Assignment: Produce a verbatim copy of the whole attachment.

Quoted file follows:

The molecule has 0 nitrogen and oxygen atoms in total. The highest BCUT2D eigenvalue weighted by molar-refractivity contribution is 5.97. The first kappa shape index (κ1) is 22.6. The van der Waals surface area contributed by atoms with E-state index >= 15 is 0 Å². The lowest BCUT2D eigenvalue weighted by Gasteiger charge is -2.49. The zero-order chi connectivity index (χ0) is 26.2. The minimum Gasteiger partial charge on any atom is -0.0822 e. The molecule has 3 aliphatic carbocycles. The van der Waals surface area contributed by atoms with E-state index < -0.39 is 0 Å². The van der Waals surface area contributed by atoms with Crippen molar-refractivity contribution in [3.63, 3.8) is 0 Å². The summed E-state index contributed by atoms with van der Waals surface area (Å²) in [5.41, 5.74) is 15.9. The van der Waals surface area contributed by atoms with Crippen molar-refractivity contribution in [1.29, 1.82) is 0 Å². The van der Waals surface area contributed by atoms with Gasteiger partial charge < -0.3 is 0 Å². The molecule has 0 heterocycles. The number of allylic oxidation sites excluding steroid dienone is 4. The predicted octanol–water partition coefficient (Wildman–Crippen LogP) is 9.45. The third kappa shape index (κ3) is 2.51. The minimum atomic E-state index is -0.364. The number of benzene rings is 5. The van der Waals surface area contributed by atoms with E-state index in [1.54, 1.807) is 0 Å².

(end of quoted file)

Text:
The molecule has 0 nitrogen and oxygen atoms in total. The highest BCUT2D eigenvalue weighted by molar-refractivity contribution is 5.97. The first kappa shape index (κ1) is 22.6. The van der Waals surface area contributed by atoms with E-state index >= 15 is 0 Å². The lowest BCUT2D eigenvalue weighted by Gasteiger charge is -2.49. The zero-order chi connectivity index (χ0) is 26.2. The minimum Gasteiger partial charge on any atom is -0.0822 e. The molecule has 3 aliphatic carbocycles. The van der Waals surface area contributed by atoms with E-state index < -0.39 is 0 Å². The van der Waals surface area contributed by atoms with Crippen molar-refractivity contribution in [3.63, 3.8) is 0 Å². The summed E-state index contributed by atoms with van der Waals surface area (Å²) in [5.41, 5.74) is 15.9. The van der Waals surface area contributed by atoms with Crippen molar-refractivity contribution in [1.29, 1.82) is 0 Å². The van der Waals surface area contributed by atoms with Gasteiger partial charge < -0.3 is 0 Å². The molecule has 0 heterocycles. The number of allylic oxidation sites excluding steroid dienone is 4. The predicted octanol–water partition coefficient (Wildman–Crippen LogP) is 9.45. The third kappa shape index (κ3) is 2.51. The minimum atomic E-state index is -0.364. The number of benzene rings is 5. The van der Waals surface area contributed by atoms with E-state index in [1.54, 1.807) is 0 Å².